The Ten Month Beat

An account of the ten months at the graduate school of journalism for the class of 2006.


it could have been worse, people...

McClatchy Looks Like the Favorite
To Buy Knight Ridder at Auction
March 10, 2006
McClatchy Co. appeared yesterday in the pole position to purchase the Knight Ridder Inc. newspaper chain, people familiar with the matter said, offering a combination of cash and stock valued at more than $65 a share, or more than $4.35 billion.

Bids for Knight Ridder were due yesterday at 5 p.m. EST, and, as in any auction, the situation was fluid and subject to change, even past the stated deadline. But a consensus was building that McClatchy was the favorite, as it appeared MediaNews Group Inc. was fading from the scene and a large private-equity group including Texas Pacific Group and Thomas H. Lee Partners was showing an indication of interest -- albeit at a lower, all-cash price.

McClatchy publishes the Star Tribune in Minneapolis, the Sacramento Bee and other papers. Knight Ridder, the nation's second-largest newspaper publisher by circulation behind Gannett Co., publishes 32 papers, including the Philadelphia Inquirer and Miami Herald.

Knight Ridder's board will have to weigh a complex mix of price, certainty of closing a deal and journalistic continuity as it examines the bids. With the auction entering its final stages, there could well be a surprise development or a dark-horse bidder that emerges.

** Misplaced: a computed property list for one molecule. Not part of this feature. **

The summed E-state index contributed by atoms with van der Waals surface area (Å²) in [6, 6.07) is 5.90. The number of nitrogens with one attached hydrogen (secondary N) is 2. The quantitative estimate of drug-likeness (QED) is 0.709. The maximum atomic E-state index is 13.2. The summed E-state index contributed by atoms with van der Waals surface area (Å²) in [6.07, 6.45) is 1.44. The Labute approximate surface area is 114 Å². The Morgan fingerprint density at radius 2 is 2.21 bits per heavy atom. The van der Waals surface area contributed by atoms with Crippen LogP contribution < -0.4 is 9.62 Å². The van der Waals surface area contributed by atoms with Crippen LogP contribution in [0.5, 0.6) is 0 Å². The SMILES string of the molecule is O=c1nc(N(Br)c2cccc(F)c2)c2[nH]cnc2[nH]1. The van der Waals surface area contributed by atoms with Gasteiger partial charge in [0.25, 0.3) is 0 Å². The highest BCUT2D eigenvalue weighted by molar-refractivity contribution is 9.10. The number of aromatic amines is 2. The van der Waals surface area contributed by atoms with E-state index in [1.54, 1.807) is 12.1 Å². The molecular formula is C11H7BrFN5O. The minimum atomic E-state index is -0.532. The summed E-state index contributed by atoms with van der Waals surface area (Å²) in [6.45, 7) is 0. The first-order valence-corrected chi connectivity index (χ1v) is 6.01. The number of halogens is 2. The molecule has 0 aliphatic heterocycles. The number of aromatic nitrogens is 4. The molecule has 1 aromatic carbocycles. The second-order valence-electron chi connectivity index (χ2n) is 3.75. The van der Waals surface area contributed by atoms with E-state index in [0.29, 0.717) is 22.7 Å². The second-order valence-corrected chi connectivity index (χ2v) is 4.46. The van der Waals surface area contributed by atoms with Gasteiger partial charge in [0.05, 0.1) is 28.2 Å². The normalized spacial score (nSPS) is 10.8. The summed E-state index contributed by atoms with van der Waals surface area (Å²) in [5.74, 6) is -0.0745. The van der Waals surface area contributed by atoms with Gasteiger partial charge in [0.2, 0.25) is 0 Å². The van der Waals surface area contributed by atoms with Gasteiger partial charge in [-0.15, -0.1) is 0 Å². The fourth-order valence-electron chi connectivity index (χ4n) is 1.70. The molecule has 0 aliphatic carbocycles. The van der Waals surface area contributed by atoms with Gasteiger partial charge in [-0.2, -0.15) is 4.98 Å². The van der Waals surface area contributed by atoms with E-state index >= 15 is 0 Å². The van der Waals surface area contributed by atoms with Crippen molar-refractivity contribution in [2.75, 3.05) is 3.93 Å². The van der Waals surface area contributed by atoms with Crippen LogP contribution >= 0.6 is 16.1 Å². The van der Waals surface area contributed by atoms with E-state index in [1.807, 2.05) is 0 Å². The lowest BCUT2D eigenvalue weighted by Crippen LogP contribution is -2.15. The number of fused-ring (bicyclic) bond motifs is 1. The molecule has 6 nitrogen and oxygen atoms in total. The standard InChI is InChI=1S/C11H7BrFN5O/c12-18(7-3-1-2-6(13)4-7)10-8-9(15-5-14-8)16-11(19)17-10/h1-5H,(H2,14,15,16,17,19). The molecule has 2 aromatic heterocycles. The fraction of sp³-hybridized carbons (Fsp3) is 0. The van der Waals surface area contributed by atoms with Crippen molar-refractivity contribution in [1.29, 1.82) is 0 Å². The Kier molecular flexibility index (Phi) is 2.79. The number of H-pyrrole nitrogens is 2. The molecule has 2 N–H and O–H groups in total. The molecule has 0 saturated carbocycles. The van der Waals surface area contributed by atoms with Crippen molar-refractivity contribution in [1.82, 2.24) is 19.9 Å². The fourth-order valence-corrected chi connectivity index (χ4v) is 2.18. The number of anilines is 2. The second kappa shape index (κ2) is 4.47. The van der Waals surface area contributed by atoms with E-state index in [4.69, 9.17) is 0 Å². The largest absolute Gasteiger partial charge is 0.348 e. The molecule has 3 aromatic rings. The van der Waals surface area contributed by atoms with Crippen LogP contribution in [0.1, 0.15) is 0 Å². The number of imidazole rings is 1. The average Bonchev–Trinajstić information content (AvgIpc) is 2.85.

Knight Ridder spokesman Polk Laffoon declined to comment. McClatchy spokeswoman Elaine Lintecum also wouldn't comment.

The auction has so far drawn a tepid response from investors.

"I'm absolutely on the fence," said Thomas A. Russo, partner in Gardner Russo & Gardner, a Lancaster, Pa., investment firm that holds 6.3% of McClatchy's Class A stock.

He said McClatchy's own low price -- its stock closed yesterday at a 52-week low -- makes it tempting for the Sacramento, Calif., company to use its cash to buy back its own shares instead those of another company. In 4 p.m. New York Stock Exchange composite trading, shares of McClatchy fell 47 cents to $51.93. Shares of Knight Ridder, based in San Jose, Calif., rose 20 cents to $62.66 on the Big Board.

But McClatchy has almost no debt, putting it in a strong position to borrow heavily to make a big acquisition. This is exactly what it did in 1997, when the company surprised Wall Street by agreeing to buy Cowles Media Co., publisher of the Star Tribune, for about $1.4 billion in cash and stock.

McClatchy Chief Executive Gary Pruitt was criticized at the time for paying such a high price for the paper. But he was able to use the cash generated by the business to quickly pay down debt.

Merrill Lynch & Co. analyst Lauren Rich Fine, in a note to investors, estimates that an all-cash deal for Knight Ridder would actually add to free cash flow per share -- a requirement Mr. Pruitt has identified as being necessary for an acquisition by McClatchy.

If the bids for Knight Ridder are insufficient, there remains the possibility that Knight Ridder's board could consider a recapitalization and engage in a large share-buyback program. At year's end, the company had 66.9 million shares outstanding. Its market capitalization is $4.21 billion.


Post a Comment

<< Home